Staff directory Jordi Piella Bagaria

Jordi Piella Bagaria

Doctoral Student
Inorganic Nanoparticles



  • Characterization of nanoparticle batch-to-batch variability

    Mülhopt S., Diabaté S., Dilger M., Adelhelm C., Anderlohr C., Bergfeldt T., de la Torre J.G., Jiang Y., Valsami-Jones E., Langevin D., Lynch I., Mahon E., Nelissen I., Piella J., Puntes V., Ray S., Schneider R., Wilkins T., Weiss C., Paur H.-R. Nanomaterials; 8 (5, 311) 2018. 10.3390/nano8050311.

    A central challenge for the safe design of nanomaterials (NMs) is the inherent variability of NM properties, both as produced and as they interact with and evolve in, their surroundings. This has led to uncertainty in the literature regarding whether the biological and toxicological effects reported for NMs are related to specific NM properties themselves, or rather to the presence of impurities or physical effects such as agglomeration of particles. Thus, there is a strong need for systematic evaluation of the synthesis and processing parameters that lead to potential variability of different NM batches and the reproducible production of commonly utilized NMs. The work described here represents over three years of effort across 14 European laboratories to assess the reproducibility of nanoparticle properties produced by the same and modified synthesis routes for four of the OECD priority NMs (silica dioxide, zinc oxide, cerium dioxide and titanium dioxide) as well as amine-modified polystyrene NMs, which are frequently employed as positive controls for nanotoxicity studies. For 46 different batches of the selected NMs, all physicochemical descriptors as prioritized by the OECD have been fully characterized. The study represents the most complete assessment of NMs batch-to-batch variability performed to date and provides numerous important insights into the potential sources of variability of NMs and how these might be reduced. © 2018 by the authors. Licensee MDPI, Basel, Switzerland.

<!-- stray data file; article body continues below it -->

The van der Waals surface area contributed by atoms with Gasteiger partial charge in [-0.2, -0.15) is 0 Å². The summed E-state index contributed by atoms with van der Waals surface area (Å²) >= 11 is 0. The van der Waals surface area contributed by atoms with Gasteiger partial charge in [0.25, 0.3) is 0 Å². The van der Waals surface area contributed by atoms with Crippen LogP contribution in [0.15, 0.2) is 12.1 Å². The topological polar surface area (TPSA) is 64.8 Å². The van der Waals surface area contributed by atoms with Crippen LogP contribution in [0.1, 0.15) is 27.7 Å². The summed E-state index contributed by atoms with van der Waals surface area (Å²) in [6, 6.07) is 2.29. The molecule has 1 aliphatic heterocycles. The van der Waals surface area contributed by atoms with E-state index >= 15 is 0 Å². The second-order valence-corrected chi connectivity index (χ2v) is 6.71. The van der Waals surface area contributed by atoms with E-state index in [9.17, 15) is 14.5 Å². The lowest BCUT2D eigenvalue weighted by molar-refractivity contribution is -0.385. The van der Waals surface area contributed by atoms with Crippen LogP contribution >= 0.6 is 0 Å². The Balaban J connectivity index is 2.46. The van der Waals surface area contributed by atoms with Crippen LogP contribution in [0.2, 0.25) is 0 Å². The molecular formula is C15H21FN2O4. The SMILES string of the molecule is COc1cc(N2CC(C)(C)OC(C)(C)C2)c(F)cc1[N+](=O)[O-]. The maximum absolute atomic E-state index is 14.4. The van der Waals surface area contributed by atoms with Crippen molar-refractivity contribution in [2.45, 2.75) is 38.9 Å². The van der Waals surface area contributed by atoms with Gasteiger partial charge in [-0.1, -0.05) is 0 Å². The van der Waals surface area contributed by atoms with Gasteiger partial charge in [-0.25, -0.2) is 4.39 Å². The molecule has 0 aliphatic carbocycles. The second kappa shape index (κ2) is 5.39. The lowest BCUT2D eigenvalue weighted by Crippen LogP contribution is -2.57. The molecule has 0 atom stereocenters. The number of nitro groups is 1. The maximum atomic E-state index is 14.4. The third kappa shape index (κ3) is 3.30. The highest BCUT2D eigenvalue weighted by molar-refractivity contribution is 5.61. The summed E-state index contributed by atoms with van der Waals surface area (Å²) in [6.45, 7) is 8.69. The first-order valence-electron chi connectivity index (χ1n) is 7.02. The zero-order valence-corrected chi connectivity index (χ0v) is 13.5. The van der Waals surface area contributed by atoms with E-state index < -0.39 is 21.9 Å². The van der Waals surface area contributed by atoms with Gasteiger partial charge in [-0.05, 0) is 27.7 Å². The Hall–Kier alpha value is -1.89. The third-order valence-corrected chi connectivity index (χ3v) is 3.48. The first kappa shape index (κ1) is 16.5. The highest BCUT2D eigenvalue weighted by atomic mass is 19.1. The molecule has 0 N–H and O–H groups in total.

• Time- and Size-Resolved Plasmonic Evolution with nm Resolution of Galvanic Replacement Reaction in AuAg Nanoshells Synthesis

    Russo L., Merkoçi F., Patarroyo J., Piella J., Merkoçi A., Bastús N.G., Puntes V. Chemistry of Materials; 30 (15): 5098 - 5107. 2018. 10.1021/acs.chemmater.8b01488.

    The rational design of advanced nanomaterials with enhanced optical properties can be reached only with the profound thermodynamic and kinetic understanding of their synthetic processes. In this work, the synthesis of monodisperse AuAg nanoshells with thin shells and large voids is achieved through the development of a highly reproducible and robust methodology based on the galvanic replacement reaction. This is obtained thanks to the systematic identification of the role played by the different synthetic parameters involved in the process (such as surfactants, co-oxidizers, complexing agents, time, and temperature), providing an unprecedented control over the material's morphological and optical properties. Thus, the time- and size-resolved evolution of AuAg nanoshells surface plasmon resonance band is described for 15, 30, 60, 80, 100, and 150 nm-sized particles spanning almost through the entire visible spectrum. Its analysis reveals a four-phase mechanism coherent with the material's morphological transformation. Simulations based on Mie's theory confirm the observed optical behavior in AuAg nanoshells formation and provide insights into the influence of the Au/Ag ratio on their plasmonic properties. The high degree of morphological control provided by this methodology represents a transferable and scalable strategy for the development of advanced-generation plasmonic nanomaterials. © 2018 American Chemical Society.